The 2020 American presidential election was held last week and the world watched closely how Americans turned out to vote as never before. The 2020 American presidential election reminds us that when people go to the ballots to vote in elections, they perform a key action in democratic politics: Without citizens’ active political participation in elections representative democracy loses both legitimacy and effectiveness. Yet there are large disparities in voter turnout both in the general population and in the sub-populations that are most vulnerable to political exclusion and alienation such as individuals with a psychiatric diagnosis (e.g. ADHD, depression, autism, bipolar disorder or schizophrenia).
With this project we wanted to advance understanding of the fundamental question of why some individuals turnout to vote while others opt out. Specifically, we tested the prediction that the genetic variance that predicts educational attainment and intelligence test performance, respectively, predict individual differences in electoral participation. A long line of research in the social sciences argues that time, money and cognitive investment constitute key ‘resources for political participation’ and studies show that education and cognitive test performance represent key predictors of political participation. Yet research in behavior genetics also consistently demonstrates that individual differences in voter turnout are clearly linked to genetic variation. However, it remains unclear how genes and voter turnout are linked. Hitherto the classical social science and the behavior genetic paradigms of voter turnout have been relatively unintegrated. Our ambition was to bring together these key literatures to advance understanding of the roots of individual differences in voter turnout – both in the general electorate and among individuals with a psychiatric diagnosis.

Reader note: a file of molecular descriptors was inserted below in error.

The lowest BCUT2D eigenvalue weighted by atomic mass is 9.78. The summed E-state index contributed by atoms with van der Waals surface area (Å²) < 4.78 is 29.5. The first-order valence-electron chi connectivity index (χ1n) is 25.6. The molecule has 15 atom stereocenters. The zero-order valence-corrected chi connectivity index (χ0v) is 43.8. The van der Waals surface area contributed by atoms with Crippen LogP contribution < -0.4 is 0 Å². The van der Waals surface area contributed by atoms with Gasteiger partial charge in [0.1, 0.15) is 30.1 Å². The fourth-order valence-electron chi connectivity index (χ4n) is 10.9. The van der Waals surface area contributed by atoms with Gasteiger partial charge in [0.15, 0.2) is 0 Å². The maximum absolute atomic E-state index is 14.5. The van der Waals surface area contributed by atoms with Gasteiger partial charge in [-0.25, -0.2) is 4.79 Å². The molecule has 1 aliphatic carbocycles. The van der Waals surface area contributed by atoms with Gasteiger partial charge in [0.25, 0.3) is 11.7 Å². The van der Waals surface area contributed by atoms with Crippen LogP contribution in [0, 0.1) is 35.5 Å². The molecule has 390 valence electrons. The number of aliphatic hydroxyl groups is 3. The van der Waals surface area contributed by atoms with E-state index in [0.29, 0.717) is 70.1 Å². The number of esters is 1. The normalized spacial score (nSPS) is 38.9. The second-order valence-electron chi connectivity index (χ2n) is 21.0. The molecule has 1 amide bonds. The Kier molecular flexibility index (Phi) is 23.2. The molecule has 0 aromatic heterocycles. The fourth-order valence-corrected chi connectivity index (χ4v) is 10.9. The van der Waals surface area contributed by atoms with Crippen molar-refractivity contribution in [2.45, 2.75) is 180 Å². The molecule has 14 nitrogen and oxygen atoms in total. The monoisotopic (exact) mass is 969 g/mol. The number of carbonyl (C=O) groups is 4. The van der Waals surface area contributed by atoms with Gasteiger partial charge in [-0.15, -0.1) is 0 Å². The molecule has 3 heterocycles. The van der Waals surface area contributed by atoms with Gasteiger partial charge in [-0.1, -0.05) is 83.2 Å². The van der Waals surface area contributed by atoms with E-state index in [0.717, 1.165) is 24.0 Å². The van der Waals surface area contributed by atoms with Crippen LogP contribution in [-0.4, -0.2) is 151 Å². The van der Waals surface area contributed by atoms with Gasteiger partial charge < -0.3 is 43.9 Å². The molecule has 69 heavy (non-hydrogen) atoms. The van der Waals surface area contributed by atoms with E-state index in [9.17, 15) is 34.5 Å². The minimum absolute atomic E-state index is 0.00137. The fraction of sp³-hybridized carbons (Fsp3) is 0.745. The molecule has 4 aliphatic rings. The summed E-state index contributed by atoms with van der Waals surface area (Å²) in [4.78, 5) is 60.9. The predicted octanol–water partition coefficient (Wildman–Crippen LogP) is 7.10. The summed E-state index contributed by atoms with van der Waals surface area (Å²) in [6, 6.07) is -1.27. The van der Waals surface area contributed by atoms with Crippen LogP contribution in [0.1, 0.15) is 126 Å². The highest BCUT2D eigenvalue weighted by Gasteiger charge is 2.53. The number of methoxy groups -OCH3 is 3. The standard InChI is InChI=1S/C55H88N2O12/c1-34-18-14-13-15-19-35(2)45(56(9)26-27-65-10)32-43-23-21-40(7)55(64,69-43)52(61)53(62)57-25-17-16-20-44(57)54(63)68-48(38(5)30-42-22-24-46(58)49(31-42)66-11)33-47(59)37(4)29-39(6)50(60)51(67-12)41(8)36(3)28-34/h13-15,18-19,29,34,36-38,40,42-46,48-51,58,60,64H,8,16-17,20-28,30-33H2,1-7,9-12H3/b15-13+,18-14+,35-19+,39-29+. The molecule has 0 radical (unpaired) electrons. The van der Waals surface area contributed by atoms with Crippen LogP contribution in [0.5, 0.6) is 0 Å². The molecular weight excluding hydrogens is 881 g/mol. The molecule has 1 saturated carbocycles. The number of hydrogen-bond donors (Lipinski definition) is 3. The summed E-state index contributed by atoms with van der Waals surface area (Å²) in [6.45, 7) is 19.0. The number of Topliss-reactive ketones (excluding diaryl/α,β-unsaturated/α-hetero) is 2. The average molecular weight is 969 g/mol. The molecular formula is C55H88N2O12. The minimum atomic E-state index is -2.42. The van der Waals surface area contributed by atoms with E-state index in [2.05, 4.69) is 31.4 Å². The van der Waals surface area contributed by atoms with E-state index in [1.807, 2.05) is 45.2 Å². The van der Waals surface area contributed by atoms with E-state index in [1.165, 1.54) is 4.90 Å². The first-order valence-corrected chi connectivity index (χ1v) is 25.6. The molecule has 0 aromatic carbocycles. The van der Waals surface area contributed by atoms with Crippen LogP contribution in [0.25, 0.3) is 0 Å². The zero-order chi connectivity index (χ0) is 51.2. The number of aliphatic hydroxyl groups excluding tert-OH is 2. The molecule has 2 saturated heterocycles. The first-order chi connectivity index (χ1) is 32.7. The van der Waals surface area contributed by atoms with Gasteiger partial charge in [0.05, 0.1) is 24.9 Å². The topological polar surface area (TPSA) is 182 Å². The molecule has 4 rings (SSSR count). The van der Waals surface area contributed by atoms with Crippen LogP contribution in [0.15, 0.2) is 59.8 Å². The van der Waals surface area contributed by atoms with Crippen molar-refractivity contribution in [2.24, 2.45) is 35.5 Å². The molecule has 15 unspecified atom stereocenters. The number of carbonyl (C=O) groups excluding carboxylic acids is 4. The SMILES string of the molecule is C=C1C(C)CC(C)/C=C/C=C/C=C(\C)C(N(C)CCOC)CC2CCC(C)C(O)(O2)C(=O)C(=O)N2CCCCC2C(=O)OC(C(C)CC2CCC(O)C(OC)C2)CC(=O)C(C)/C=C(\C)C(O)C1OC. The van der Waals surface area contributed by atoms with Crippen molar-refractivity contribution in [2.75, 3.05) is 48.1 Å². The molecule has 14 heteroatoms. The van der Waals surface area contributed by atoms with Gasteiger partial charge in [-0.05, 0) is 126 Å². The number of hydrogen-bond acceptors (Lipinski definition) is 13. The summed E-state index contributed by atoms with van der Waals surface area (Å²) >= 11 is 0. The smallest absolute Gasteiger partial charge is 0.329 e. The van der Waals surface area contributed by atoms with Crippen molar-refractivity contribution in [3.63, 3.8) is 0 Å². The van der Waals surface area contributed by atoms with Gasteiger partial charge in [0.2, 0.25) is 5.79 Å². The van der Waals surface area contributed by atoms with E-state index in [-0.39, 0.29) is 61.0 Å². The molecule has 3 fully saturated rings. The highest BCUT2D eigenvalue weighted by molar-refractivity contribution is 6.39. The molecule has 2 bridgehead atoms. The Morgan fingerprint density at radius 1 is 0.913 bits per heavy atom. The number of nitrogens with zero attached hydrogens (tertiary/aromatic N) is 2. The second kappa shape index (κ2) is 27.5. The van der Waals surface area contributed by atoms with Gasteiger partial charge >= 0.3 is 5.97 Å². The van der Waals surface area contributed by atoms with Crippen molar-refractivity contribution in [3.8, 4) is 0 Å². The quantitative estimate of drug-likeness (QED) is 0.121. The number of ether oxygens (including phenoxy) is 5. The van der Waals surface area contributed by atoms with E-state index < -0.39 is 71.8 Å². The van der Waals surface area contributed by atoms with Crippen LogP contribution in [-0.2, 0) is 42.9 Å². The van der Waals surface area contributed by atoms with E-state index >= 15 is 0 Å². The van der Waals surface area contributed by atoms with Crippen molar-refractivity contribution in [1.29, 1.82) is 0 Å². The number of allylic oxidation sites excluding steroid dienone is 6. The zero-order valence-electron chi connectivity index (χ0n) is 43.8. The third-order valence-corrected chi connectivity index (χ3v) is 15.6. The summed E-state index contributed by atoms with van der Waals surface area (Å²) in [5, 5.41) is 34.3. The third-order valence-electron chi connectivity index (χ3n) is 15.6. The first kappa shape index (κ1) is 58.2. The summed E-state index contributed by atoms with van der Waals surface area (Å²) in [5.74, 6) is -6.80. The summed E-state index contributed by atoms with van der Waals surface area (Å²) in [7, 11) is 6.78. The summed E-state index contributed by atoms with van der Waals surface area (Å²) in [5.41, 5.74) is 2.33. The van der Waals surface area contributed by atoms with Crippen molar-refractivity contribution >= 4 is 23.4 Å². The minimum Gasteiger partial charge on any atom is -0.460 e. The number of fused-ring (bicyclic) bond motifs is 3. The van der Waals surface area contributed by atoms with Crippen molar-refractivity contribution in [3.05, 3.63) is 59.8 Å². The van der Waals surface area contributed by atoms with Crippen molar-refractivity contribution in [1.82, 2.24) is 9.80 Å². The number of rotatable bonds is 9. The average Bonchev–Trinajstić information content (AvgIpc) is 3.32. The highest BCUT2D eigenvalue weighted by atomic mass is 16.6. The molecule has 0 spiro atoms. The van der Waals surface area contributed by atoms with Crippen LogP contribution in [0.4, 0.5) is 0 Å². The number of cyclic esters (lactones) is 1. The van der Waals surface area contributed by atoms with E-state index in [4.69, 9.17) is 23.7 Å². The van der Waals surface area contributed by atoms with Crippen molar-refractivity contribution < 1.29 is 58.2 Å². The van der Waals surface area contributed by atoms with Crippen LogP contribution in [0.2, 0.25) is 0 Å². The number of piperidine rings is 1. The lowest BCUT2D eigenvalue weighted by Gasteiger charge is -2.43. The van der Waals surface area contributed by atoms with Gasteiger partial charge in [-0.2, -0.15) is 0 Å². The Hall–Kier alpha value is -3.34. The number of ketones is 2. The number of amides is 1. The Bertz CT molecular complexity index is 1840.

We joined forces in an interdisciplinary team combining deep expertise in behaviour genetics and voter turnout as well as knowledge on the psychological and somatic dynamics that can lead individuals with a psychiatric diagnosis such as ADHD, depression, autism, and schizophrenia to abstain from voting in elections. The initial meetings definitely did involve learning of different ways of thinking across disciplines to develop ‘a social science genetic approach’ for the project. Yet, the meetings also highlighted that our interdisciplinary team could develop the research project to a much higher level than what we could achieve with a mono-disciplinary research group.
In our article, we report the first genome-wide complex trait analysis of the heritability of individual-level electoral participation. Importantly, using Danish individual-level turnout data collected directly from the administrative records at the polling place we also show that the genetic variance that predicts individual differences in educational attainment and performance on intelligence tests, respectively, also predict individual differences in voter turnout. We show this using both a nationally representative sample and a population sample of individuals diagnosed with anorexia, schizophrenia, mood disorders, bipolar affective disorder, autism, and attention-deficit/hyperactivity disorder. Still, as we discuss in the article our results are correlational and we are not able to draw a causal interpretation.
The insights from both our collaboration and the research results warrant further research in social science genetics. They highlight that the integration of the social science and behavior genetics paradigms of voter turnout generates important new insights on linkages between social and political inequalities in both the general population and among the subpopulations that are most vulnerable to non-voting such as individuals with a psychiatric diagnosis.
Citation: Aarøe, L., Appadurai, V., Hansen, K.M. et al. Genetic predictors of educational attainment and intelligence test performance predict voter turnout. Nat Hum Behav (2020). https://doi.org/10.1038/s41562-020-00952-2